She slowly began to rebuild,

Pushing away the memories of you,

The one who helped her build this home

But then turned around,

Blowing in as a storm

And left her soaking.

 

But soon she won’t remember you.

You’ll be a postcard,

Crumbled and faded,

Buried in a trunk taking shelter

Among the other forgotten clutter

That once built up this home,

Now replaced with a brick,

Building her house stronger.

Moving On (a poem)

There are things you could have done better.

You could have passed math in the eighth grade,

You could have been a better lover,

You could have been a better son to your mother,

You could have forgiven your father,

But you’ll learn to move on.

 

Your heart still beats,

Blood flows through your veins,

Mind shifts the speed of swiftly moving water.

Your faults are nothing compared to your triumphs.

Keep moving forward and be brave,

Be strong and be bold,

Stand tall even with the weight of the world pushing you down.

Never let go.

Do You Remember Me? (a poem)

Do you remember me?

I’m the tea you left on the counter,

I’m the book you loved in high school,

I’m the friend you used to meet after class

When you felt like dying and needed a smoke,

I’m the man sitting on the corner,

Hands shaking and asking for change,

I’m the memory you hid away

To forget you’re not perfect,

I’m the old record you shoved away

When someone told you your music was crap,

I’m the time you forgot to say “I’m sorry”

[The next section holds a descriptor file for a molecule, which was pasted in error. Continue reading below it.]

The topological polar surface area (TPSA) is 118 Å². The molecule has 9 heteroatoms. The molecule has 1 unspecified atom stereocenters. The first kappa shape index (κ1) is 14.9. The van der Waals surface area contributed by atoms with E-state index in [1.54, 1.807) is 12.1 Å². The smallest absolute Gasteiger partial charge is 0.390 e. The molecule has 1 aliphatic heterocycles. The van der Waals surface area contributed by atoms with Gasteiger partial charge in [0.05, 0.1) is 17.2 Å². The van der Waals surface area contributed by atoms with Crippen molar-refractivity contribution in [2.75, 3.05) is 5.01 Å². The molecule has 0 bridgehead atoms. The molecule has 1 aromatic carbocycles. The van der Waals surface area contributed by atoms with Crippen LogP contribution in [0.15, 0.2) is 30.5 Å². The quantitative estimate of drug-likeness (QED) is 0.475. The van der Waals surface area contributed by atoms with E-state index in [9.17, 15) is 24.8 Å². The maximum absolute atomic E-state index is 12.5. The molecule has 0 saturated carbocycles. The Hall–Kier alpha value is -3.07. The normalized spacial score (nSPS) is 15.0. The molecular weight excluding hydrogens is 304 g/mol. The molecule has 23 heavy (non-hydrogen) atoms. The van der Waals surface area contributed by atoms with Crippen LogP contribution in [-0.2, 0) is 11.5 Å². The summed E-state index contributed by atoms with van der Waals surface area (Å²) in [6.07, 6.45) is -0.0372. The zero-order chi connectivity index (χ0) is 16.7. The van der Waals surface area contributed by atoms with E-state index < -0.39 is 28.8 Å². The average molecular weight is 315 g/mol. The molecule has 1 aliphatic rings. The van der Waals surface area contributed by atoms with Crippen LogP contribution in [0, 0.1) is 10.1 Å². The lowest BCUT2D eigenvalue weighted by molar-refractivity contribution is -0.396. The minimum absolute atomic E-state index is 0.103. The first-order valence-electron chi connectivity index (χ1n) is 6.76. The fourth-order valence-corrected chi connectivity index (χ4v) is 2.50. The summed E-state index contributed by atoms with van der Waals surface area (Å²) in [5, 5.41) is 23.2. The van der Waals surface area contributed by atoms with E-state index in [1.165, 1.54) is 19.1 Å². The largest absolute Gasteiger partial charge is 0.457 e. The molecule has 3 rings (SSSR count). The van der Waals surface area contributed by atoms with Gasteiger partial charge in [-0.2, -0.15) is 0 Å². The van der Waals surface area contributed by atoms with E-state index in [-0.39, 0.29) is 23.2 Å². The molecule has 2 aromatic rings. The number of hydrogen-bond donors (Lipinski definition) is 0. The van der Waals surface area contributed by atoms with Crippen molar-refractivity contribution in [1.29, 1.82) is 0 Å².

When the pain was too much to take,

I’m the notebook you left under your bed,

A dry sea where life used to grow.

Do you remember me?

Do you want anything to do with me now?

Tied Tight (a poem)

A dark shadow man

In a grey business suit

Followed me home

After I roamed through the streets.

 

He kept his distance

Left hand clutching a brief case

While the other clenched in a fist

With stillness upon his face.

 

He spoke no words,

Gave no emotion,

But he kept his distance

With eyes looking straight.

 

It wasn’t until we reached my street

That he disappeared;

His presence dispersed as a mist

Of cool damp air.

 

I’ve seen this man since then,

He waits for me at the street corner,

Wearing the same suit

And carrying the same case.

 

He follows me

And I once heard him whisper

The sullen sound

Of my enviable fate.

 

I too will be a shadow man

Wearing a grey business suit,

As I move through my days

Without emotion and without light.

 

For when I grow older

I will be nothing but a worker,

Earning my way through life

Quiet and tied tight.

Radiant (a poem)

You can’t say you know her

If you have only used your eyes,

For her radiant beauty is nothing

Compared to what she hides.

 

If you ever get the chance,

Soak into her skin,

But never get too close

To the darkness she holds within.

 

Her spine is cracked and damaged,

Fingers weak and strained,

Blood dripping from the cuts

Soaking the flourished plain.

 

She may looks like a valley,

Complete, beautiful, lush.

But inside she different;

She’s worn down, yet tough.

Rise in Love (a poem)

Rise in love,

The dreamer said,

Her head above the clouds

While body in bed.

 

Her mind wanders,

Flowing through space,

A world where she’s destined

A positive fate.

 

She dreams of love,

But not from a man,

But between all people

On the warm prosperous land.

 

For hate has shaken

And beat her down

To where she feel lonely

When all is around.

 

Bombs explode,

Guns fire off,

Knives inflict wounds

As spirits drop.

 

She hides under her blanket

As the madness erupts,

But never a tear

When her mind rises up.